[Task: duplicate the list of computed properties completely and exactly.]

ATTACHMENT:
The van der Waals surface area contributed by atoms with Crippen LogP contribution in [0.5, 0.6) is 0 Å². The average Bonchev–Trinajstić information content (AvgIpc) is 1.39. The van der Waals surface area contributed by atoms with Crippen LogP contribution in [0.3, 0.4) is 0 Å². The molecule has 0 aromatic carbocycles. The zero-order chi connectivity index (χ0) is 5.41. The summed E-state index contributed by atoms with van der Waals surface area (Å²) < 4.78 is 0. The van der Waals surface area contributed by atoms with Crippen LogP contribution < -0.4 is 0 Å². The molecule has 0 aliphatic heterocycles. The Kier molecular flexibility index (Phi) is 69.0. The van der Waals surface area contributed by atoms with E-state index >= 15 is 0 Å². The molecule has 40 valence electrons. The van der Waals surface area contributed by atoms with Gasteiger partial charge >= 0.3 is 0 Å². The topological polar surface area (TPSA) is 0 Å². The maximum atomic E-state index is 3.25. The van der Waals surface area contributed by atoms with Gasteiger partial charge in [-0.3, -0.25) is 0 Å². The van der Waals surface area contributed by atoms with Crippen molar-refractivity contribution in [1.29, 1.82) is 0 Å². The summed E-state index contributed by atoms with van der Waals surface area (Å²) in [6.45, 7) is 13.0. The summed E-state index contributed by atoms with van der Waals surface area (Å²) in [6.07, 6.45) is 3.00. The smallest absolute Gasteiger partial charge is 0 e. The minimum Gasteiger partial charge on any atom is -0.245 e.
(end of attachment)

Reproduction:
The van der Waals surface area contributed by atoms with Crippen LogP contribution in [0.5, 0.6) is 0 Å². The average Bonchev–Trinajstić information content (AvgIpc) is 1.39. The van der Waals surface area contributed by atoms with Crippen LogP contribution in [0.3, 0.4) is 0 Å². The molecule has 0 aromatic carbocycles. The zero-order chi connectivity index (χ0) is 5.41. The summed E-state index contributed by atoms with van der Waals surface area (Å²) < 4.78 is 0. The van der Waals surface area contributed by atoms with Crippen LogP contribution < -0.4 is 0 Å². The molecule has 0 aliphatic heterocycles. The Kier molecular flexibility index (Phi) is 69.0. The van der Waals surface area contributed by atoms with E-state index >= 15 is 0 Å². The molecule has 40 valence electrons. The van der Waals surface area contributed by atoms with Gasteiger partial charge >= 0.3 is 0 Å². The topological polar surface area (TPSA) is 0 Å². The maximum atomic E-state index is 3.25. The van der Waals surface area contributed by atoms with Gasteiger partial charge in [-0.3, -0.25) is 0 Å². The van der Waals surface area contributed by atoms with Crippen molar-refractivity contribution in [1.29, 1.82) is 0 Å². The summed E-state index contributed by atoms with van der Waals surface area (Å²) in [6.45, 7) is 13.0. The summed E-state index contributed by atoms with van der Waals surface area (Å²) in [6.07, 6.45) is 3.00. The smallest absolute Gasteiger partial charge is 0 e. The minimum Gasteiger partial charge on any atom is -0.245 e.